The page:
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Comptroller sends SMES basketball investigation to DA

Posted on Wednesday, April 3, 2019 at 10:15 am

 

Former basketball coach Brandon Magouirk investigated for fundraising wrongdoing

The Office of the Comptroller of the Treasury investigated allegations of malfeasance related to collections from fundraising activities for the Swiss Memorial Elementary School boys’ basketball team. This investigation was limited to selected records for the period September 1, 2017 through October 3, 2018. The results of the investigation were communicated with the Office of the District Attorney General of the 12th Judicial District.

Background

Tennessee Code Annotated, Section 49-2-110, provides for student activity funds and establishes responsibility for those funds. This section requires local school systems to adopt the Tennessee Internal School Uniform Accounting Policy Manual and to maintain all activity funds and records in accordance with the requirements noted in the manual.

Results of investigation

Brandon Magouirk

Deficiencies were noted in fundraising activities. Investigators reviewed the accounting records, bank statements, and supporting documentation for the period September 1, 2017 through October 3, 2018, and noted deficiencies related to collecting, depositing, and disbursing collections from fundraising activities by the former boys’ basketball coach, Brandon Magouirk. This coach was not an employee of the Board of Education, but was paid a coaching supplement in exchange for the duties he performed.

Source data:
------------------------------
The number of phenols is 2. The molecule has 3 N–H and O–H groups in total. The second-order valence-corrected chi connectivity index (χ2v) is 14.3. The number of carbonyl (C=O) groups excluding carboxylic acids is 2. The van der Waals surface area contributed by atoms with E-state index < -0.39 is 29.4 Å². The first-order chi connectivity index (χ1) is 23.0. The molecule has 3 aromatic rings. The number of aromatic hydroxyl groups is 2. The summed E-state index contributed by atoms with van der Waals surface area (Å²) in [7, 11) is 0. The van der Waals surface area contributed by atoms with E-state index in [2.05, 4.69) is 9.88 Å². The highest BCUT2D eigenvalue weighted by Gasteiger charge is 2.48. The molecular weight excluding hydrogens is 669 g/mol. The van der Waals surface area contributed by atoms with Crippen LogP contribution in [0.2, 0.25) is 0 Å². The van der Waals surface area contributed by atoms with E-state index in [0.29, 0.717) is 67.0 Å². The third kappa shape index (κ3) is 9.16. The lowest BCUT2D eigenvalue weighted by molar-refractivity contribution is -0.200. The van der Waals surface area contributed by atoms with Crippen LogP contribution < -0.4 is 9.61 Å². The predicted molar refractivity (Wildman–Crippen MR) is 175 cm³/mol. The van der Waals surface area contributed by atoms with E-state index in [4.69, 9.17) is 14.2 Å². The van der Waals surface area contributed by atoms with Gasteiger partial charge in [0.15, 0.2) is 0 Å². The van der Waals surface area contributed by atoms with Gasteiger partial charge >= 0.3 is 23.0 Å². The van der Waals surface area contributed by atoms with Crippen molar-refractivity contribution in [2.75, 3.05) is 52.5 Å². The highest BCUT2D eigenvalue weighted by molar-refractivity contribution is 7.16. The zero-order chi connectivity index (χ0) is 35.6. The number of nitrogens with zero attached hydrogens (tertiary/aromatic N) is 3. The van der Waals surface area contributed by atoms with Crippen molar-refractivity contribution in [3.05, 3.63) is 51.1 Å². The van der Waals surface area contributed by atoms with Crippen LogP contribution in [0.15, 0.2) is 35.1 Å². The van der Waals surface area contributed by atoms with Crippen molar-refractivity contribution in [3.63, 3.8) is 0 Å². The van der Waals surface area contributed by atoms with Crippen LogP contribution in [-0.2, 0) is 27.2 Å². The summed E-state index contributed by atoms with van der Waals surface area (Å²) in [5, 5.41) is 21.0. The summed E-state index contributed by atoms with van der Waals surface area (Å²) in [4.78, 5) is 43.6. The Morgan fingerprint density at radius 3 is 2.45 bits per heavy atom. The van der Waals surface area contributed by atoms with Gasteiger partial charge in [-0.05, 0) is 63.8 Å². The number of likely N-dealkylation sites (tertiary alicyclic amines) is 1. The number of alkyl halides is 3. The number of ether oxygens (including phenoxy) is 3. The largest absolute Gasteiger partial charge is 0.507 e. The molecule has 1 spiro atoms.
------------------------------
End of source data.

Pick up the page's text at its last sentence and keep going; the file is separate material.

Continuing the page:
A. Investigators determined that the following fundraising items were unaccounted: 36 T-shirts sold for $10 to $13 per shirt, and 43 Sonic restaurant coupon cards valued at $10 each. Investigators calculated the number of unaccounted T-shirts and Sonic cards based on the physical count of shirts and cards purchased and donated, number sold, and number remitted to the school as unsold on September 20, 2018. The former coach advised that some shirts and cards were given away; however, he could not provide documentation as support.

B. The former coach failed to maintain adequate documentation of collections from fundraising activities. Furthermore, the former coach did not properly remit fundraising collections to the Swiss Memorial Elementary School but instead deposited the funds into his personal bank account. The former coach provided investigators a bank statement indicating a total deposit amount of $1,737 for three fundraising activities with no supporting documentation. Without documentation, investigators could not determine if all fundraising collections were deposited.

C. Investigators noted in at least one instance, the former coach used cash collections totaling $956.22 from fundraising activities to purchase T-shirts. The Tennessee Internal School Uniform Accounting Policy Manual, Section 5, Title 2, states, “Using daily collections for cashing checks or making purchases is prohibited.”

D. Disbursements of fundraising collections were made by the former coach from his personal bank account rather than through the approved school purchasing procedure which requires approval and a receipt/invoice prior to purchase with an official school check. Not using the school purchasing procedures, including their tax exempt status, resulted in the payment of at least $118.56 in sales tax.